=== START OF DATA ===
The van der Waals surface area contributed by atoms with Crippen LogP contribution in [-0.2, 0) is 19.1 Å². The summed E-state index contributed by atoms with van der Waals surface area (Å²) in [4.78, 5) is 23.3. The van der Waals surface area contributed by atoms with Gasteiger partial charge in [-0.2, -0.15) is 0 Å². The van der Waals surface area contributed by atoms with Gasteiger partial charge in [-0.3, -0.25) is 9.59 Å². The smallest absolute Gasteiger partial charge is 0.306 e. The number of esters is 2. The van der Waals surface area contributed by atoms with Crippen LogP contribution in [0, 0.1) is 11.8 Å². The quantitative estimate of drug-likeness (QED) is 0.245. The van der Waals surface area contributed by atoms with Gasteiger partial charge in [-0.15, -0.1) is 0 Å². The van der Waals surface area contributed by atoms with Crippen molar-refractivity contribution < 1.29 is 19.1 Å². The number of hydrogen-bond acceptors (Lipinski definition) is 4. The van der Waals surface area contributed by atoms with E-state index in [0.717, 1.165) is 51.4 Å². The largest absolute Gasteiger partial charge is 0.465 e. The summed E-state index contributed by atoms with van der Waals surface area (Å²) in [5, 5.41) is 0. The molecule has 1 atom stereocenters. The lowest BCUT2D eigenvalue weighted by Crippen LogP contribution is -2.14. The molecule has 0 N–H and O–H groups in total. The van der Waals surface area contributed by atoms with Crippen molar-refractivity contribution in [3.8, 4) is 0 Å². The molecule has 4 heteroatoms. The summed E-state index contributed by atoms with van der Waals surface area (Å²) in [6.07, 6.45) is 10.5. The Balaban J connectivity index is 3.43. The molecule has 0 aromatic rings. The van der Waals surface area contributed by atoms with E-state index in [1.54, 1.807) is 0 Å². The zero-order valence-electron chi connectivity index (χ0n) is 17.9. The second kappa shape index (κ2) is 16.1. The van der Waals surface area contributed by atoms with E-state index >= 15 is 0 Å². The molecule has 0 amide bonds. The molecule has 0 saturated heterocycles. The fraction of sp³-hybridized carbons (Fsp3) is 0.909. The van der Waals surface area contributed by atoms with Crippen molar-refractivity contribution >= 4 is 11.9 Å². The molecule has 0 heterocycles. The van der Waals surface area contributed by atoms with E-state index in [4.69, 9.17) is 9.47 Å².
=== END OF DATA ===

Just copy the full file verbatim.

The van der Waals surface area contributed by atoms with Crippen LogP contribution in [-0.2, 0) is 19.1 Å². The summed E-state index contributed by atoms with van der Waals surface area (Å²) in [4.78, 5) is 23.3. The van der Waals surface area contributed by atoms with Gasteiger partial charge in [-0.2, -0.15) is 0 Å². The van der Waals surface area contributed by atoms with Gasteiger partial charge in [-0.3, -0.25) is 9.59 Å². The smallest absolute Gasteiger partial charge is 0.306 e. The number of esters is 2. The van der Waals surface area contributed by atoms with Crippen LogP contribution in [0, 0.1) is 11.8 Å². The quantitative estimate of drug-likeness (QED) is 0.245. The van der Waals surface area contributed by atoms with Gasteiger partial charge in [-0.15, -0.1) is 0 Å². The van der Waals surface area contributed by atoms with Crippen molar-refractivity contribution < 1.29 is 19.1 Å². The number of hydrogen-bond acceptors (Lipinski definition) is 4. The van der Waals surface area contributed by atoms with E-state index in [0.717, 1.165) is 51.4 Å². The largest absolute Gasteiger partial charge is 0.465 e. The summed E-state index contributed by atoms with van der Waals surface area (Å²) in [5, 5.41) is 0. The molecule has 1 atom stereocenters. The lowest BCUT2D eigenvalue weighted by Crippen LogP contribution is -2.14. The molecule has 0 N–H and O–H groups in total. The van der Waals surface area contributed by atoms with Crippen molar-refractivity contribution in [3.8, 4) is 0 Å². The molecule has 4 heteroatoms. The summed E-state index contributed by atoms with van der Waals surface area (Å²) in [6.07, 6.45) is 10.5. The Balaban J connectivity index is 3.43. The molecule has 0 aromatic rings. The van der Waals surface area contributed by atoms with E-state index in [1.54, 1.807) is 0 Å². The zero-order valence-electron chi connectivity index (χ0n) is 17.9. The second kappa shape index (κ2) is 16.1. The van der Waals surface area contributed by atoms with E-state index >= 15 is 0 Å². The molecule has 0 amide bonds. The molecule has 0 saturated heterocycles. The fraction of sp³-hybridized carbons (Fsp3) is 0.909. The van der Waals surface area contributed by atoms with Crippen molar-refractivity contribution >= 4 is 11.9 Å². The molecule has 0 heterocycles. The van der Waals surface area contributed by atoms with E-state index in [4.69, 9.17) is 9.47 Å².